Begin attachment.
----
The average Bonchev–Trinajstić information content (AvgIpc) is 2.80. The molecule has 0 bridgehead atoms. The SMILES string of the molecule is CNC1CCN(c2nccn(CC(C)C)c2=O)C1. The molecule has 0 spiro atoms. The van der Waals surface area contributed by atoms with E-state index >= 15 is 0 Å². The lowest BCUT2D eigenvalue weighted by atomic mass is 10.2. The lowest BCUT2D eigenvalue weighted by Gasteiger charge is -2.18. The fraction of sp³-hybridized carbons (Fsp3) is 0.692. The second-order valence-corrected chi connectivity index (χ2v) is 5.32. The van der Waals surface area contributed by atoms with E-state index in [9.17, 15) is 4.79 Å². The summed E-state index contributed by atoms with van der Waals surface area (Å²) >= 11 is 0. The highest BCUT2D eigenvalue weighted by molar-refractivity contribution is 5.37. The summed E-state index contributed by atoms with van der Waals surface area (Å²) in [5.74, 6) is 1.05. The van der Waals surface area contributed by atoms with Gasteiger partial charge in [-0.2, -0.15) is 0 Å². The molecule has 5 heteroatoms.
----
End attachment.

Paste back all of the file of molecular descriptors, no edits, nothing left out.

The average Bonchev–Trinajstić information content (AvgIpc) is 2.80. The molecule has 0 bridgehead atoms. The SMILES string of the molecule is CNC1CCN(c2nccn(CC(C)C)c2=O)C1. The molecule has 0 spiro atoms. The van der Waals surface area contributed by atoms with E-state index >= 15 is 0 Å². The lowest BCUT2D eigenvalue weighted by atomic mass is 10.2. The lowest BCUT2D eigenvalue weighted by Gasteiger charge is -2.18. The fraction of sp³-hybridized carbons (Fsp3) is 0.692. The second-order valence-corrected chi connectivity index (χ2v) is 5.32. The van der Waals surface area contributed by atoms with E-state index in [9.17, 15) is 4.79 Å². The summed E-state index contributed by atoms with van der Waals surface area (Å²) >= 11 is 0. The highest BCUT2D eigenvalue weighted by molar-refractivity contribution is 5.37. The summed E-state index contributed by atoms with van der Waals surface area (Å²) in [5.74, 6) is 1.05. The van der Waals surface area contributed by atoms with Gasteiger partial charge in [-0.2, -0.15) is 0 Å². The molecule has 5 heteroatoms.